... The high silicon and aluminium are going to be ignored for now because there is no obvious source for the silicon and if the aluminium is coming from where I think it is (second photo), nothing practical can be done about it.
Furthermore, I now believe that particles jammed in the input shaft bearings are causing intermittent outer race spin which could account for the high aluminium in the UOA. The motor-side bearing is lightly loaded because the splined coupling is helping to support that end via the motor. The outer race is installed as a slip-fit and that's not the industry-recommended fit for light radial loads. It should be a press fit or clamped in place.

The eventual outcome is a knocking due to excessive outer race to housing clearance.

Meanwhile, it seems Hyundai have been forced to post a TSB by NHTSA due to the volume of knocking noise complaints. Reading between the lines, my impression is that Hyundai still have no idea what the root cause is.

EDIT: as owners report getting their gearboxes replaced under warranty I'm suggesting the addition of a magnetic drain plug from the start. I'm expecting that this will avoid a repeat performance.
 
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Kiwi_ME

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I'll add the latest news today, a Kona EV owner in Boston found that the OEM internal magnet in the gear reducer is non-magnetic by bravely poking a paperclip into the drain opening to reach it. He also photographed the magnet to prove it's there, the black thing in the photo. We all know that these sort of experiments don't alway end well, lol, so I wouldn't try it!

Perhaps, it's a cost-cutting move by Hyundai, but I'm accepting that this is the root cause of the dirty gearbox oil problem I've been chasing down for six months.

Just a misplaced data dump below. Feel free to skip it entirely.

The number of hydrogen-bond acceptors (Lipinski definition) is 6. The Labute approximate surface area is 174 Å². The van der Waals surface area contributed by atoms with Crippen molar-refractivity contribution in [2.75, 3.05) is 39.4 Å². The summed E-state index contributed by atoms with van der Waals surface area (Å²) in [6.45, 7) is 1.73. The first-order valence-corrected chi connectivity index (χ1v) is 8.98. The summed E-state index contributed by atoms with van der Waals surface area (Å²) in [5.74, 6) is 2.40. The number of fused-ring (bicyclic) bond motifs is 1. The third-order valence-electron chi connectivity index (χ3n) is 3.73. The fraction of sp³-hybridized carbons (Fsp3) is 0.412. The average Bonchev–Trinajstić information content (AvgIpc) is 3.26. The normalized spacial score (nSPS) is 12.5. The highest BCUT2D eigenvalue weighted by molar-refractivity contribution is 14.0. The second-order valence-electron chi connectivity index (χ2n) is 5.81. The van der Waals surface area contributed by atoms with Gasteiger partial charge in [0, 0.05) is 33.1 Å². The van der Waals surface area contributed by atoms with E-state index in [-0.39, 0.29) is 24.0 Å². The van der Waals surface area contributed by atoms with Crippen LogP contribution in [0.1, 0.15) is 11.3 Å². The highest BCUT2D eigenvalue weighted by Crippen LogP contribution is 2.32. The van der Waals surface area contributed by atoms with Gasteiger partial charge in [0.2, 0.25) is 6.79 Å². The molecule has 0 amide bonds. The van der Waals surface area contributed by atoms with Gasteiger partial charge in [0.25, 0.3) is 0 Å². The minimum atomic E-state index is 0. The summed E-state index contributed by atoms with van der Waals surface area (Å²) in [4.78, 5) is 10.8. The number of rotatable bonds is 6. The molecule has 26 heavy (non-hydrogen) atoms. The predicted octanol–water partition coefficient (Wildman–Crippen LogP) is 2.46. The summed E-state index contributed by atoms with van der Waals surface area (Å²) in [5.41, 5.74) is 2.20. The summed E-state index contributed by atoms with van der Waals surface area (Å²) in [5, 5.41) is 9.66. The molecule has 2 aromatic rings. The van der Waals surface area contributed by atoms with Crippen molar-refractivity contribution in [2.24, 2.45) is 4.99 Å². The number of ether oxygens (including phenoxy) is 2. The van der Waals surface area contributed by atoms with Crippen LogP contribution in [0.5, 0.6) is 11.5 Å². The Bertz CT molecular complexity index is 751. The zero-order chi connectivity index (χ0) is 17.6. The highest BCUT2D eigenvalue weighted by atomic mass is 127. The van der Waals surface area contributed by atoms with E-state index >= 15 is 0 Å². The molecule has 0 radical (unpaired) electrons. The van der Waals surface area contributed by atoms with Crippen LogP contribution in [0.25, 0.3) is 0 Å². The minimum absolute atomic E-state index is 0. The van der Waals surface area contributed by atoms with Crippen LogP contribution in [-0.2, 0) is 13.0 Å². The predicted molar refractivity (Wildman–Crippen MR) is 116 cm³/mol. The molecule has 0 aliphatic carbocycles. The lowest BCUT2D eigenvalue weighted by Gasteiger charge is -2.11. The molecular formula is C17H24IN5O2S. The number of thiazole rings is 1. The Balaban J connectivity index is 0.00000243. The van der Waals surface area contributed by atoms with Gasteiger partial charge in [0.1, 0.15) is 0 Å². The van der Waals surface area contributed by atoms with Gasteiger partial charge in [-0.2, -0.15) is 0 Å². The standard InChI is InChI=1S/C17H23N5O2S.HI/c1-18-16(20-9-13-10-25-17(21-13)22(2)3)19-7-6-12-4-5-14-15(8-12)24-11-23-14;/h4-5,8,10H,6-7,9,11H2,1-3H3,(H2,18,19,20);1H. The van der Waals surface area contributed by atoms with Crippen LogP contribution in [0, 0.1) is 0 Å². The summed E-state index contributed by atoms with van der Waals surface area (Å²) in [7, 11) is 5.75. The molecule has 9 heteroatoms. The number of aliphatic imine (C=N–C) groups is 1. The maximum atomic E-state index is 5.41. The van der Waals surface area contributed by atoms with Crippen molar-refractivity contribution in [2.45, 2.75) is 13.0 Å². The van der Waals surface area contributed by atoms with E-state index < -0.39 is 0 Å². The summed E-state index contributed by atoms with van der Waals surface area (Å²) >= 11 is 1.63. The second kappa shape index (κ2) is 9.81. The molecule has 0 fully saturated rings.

We've had a half dozen owner oil changes reported in the last few weeks, about 20 in total since last November. Every owner who had a magnetic drain plug installed returned clean oil, those that didn't all returned dirty oil.

I'm happy with those stats and I'm calling this done.
mboss.jpg
 

Kiwi_ME

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We just a diligent new Kona EV owner change their gear oil at only 142 km, barely out of the showroom. As reported, the oil looked tainted black initially then the original clear brown colour party came back a few days later as particles settled out. Placing a magnet on the side of the bottle attracted the majority of the particles but not all. (To reiterate, we've established that the Kona EV gearbox in OEM form has no working magnet.)

In the first photo the bottom of the bottle is not visible, that's a reflection of the side you're seeing. In the second photo it appears that some particles are not drawn to the large magnet on the right.

We know that particles are initially ferromagnetic then lose that property as they get beaten to dust by continual circulation through bearings and gears. In this case most particles seem to be in the early stages of the progression. (In my own Kona, at 19,000 km there was no appreciable volume of ferromagnetic particles left and the oil colour remained black over six months.)

Since the total running time was about 2 hours and well over half the particles were still ferromagnetic, that tells me that an internal magnet has about 1 hour to catch fresh wear particles before they are no longer attracted. Of course those particles will still cause wear to the rotating parts during that time.

Given the high level of turbulence present in a simple 2-stage gear reducer (or any diff), I would (statistically) expect every drop of oil to visit every corner of the housing interior easily within a period of 1 hour, so it may not matter much where the magnet or magnetic plug is located and there's no reason to risk placing it in an area of high oil flow where particles may struggle to hang on.

Meanwhile, I bought a new stainless steel magnetic plug to evaluate, DEEFILL, a brand that just appeared on Amazon. It's looks good quality (yes, it's Chinese made) but might be too long (5mm over the Votex) and stick out into the oil flow, but at least it will clear the diff gear. In any case I'm going to test it submerged in a bottle of oil for a few weeks hanging from the magnet to ensure that the glue isn't softened by the oil.